Wednesday, March 21, 2012

Homecoming

My offering today is my latest attempt to master the skills of writing more quickly via the 5 Minute Fiction challenge. I must be making progress since I was chosen one of the finalists this week. You can decide how well you think I did by  voting at the link above. As always, let your conscience be your guide in choosing. The story is presented below with no polishing or editing from what was entered in that scant block of time. I hope you enjoy it. 



The ship piloted itself down the last three miles before settling onto a patch of dry, parched earth. Commander Eric Travers wasn’t sure that he dared look when the sensors had completed the required scans. In the final analysis, as both a scientifically-motivated explorer and a plain old human being, simple curiosity left him no choice. All readings were in the green with absolutely no indication of any contaminants. As pleased as Travers was, he was nevertheless quite surprised.
He had been launched into near-Earth orbit in June of 2217, mere weeks before the cataclysm had begun. Those in power knew that the prospects for the ultimate survival of the human race was very much at risk, To that end, they had begun the Daybreak Project. Dozens of small, fully-autonomous craft had been launched. The pilot/inhabitant of each was placed into a deep hibernative state. They would remain so, unless and until, the craft’s automated sensor suite detected that environmental conditions were such that return to the planet’s surface was viable.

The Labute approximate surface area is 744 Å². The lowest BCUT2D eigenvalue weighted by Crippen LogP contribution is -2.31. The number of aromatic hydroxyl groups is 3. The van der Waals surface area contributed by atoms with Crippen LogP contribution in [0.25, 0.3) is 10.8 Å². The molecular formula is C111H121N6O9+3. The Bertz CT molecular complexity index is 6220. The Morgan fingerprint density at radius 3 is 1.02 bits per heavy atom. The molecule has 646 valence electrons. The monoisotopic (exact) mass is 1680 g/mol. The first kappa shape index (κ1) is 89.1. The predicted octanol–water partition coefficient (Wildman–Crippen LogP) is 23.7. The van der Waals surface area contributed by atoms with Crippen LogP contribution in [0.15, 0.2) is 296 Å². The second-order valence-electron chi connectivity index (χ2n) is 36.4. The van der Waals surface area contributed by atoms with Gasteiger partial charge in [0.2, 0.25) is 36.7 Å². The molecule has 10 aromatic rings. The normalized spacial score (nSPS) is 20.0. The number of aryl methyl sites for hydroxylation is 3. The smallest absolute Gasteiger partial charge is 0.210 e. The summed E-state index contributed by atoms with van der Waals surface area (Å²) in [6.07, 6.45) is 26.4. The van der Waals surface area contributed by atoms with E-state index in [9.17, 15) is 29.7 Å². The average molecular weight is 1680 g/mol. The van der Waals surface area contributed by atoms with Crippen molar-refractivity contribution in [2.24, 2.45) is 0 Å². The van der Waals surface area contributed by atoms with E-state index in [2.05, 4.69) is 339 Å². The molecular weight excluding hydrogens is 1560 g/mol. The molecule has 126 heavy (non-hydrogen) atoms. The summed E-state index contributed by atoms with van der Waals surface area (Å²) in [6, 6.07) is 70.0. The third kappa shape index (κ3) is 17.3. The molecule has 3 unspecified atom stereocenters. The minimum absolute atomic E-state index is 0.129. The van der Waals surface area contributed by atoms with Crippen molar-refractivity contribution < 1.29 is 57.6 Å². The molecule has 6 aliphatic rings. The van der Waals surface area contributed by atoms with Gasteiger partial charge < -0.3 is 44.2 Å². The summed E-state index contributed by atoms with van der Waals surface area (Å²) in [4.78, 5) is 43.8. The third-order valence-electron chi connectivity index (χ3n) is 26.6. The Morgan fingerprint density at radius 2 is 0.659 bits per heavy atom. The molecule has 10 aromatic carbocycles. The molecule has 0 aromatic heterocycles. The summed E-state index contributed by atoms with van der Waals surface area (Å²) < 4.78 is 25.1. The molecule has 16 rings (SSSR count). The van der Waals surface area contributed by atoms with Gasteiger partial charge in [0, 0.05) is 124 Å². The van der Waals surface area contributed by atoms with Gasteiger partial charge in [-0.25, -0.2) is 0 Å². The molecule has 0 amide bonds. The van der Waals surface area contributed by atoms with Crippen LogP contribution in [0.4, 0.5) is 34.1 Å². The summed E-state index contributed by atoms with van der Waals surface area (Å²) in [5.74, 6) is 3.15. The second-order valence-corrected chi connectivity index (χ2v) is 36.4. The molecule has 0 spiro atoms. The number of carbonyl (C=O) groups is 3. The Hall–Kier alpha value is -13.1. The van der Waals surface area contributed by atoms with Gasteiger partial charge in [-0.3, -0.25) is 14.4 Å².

So Travers felt no small trepidation in what the machines told him. A query beacon had launched and confirmed no other Daybreak craft detected. Was it possible that he had been the only one to not break protocol and attempt to land early? He decided, at length, that further contemplation was pointless. It was time for mankind to once again claim their home world.
As a cool wind blew around him, he shivered for the first time in three hundred and twenty-seven years. It was a shiver both of anticipation and of trepidation. Only time would say which was the more proper response.

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